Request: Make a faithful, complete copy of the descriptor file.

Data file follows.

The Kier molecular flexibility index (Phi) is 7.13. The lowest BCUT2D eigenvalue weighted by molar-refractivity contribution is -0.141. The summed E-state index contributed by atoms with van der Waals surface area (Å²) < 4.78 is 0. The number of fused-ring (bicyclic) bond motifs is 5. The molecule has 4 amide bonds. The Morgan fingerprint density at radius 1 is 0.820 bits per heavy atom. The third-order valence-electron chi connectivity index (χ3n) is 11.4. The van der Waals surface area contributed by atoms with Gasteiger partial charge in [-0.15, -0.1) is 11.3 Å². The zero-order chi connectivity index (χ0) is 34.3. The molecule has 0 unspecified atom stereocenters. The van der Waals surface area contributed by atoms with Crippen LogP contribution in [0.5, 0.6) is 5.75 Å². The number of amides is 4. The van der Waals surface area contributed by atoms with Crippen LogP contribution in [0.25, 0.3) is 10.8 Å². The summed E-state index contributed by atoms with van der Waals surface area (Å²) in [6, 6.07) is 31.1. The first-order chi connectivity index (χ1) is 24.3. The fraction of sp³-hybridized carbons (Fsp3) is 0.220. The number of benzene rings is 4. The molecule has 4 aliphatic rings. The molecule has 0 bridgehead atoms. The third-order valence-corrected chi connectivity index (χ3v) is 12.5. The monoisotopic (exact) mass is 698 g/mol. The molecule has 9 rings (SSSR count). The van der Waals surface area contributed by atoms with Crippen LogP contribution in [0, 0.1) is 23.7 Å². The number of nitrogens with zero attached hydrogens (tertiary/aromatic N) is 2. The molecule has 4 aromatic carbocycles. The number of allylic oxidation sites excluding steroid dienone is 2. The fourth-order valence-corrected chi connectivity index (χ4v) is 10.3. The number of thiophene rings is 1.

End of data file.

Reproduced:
The Kier molecular flexibility index (Phi) is 7.13. The lowest BCUT2D eigenvalue weighted by molar-refractivity contribution is -0.141. The summed E-state index contributed by atoms with van der Waals surface area (Å²) < 4.78 is 0. The number of fused-ring (bicyclic) bond motifs is 5. The molecule has 4 amide bonds. The Morgan fingerprint density at radius 1 is 0.820 bits per heavy atom. The third-order valence-electron chi connectivity index (χ3n) is 11.4. The van der Waals surface area contributed by atoms with Gasteiger partial charge in [-0.15, -0.1) is 11.3 Å². The zero-order chi connectivity index (χ0) is 34.3. The molecule has 0 unspecified atom stereocenters. The van der Waals surface area contributed by atoms with Crippen LogP contribution in [0.5, 0.6) is 5.75 Å². The number of amides is 4. The van der Waals surface area contributed by atoms with Crippen LogP contribution in [0.25, 0.3) is 10.8 Å². The summed E-state index contributed by atoms with van der Waals surface area (Å²) in [6, 6.07) is 31.1. The first-order chi connectivity index (χ1) is 24.3. The fraction of sp³-hybridized carbons (Fsp3) is 0.220. The number of benzene rings is 4. The molecule has 4 aliphatic rings. The molecule has 0 bridgehead atoms. The third-order valence-corrected chi connectivity index (χ3v) is 12.5. The monoisotopic (exact) mass is 698 g/mol. The molecule has 9 rings (SSSR count). The van der Waals surface area contributed by atoms with Crippen LogP contribution in [0, 0.1) is 23.7 Å². The number of nitrogens with zero attached hydrogens (tertiary/aromatic N) is 2. The molecule has 4 aromatic carbocycles. The number of allylic oxidation sites excluding steroid dienone is 2. The fourth-order valence-corrected chi connectivity index (χ4v) is 10.3. The number of thiophene rings is 1.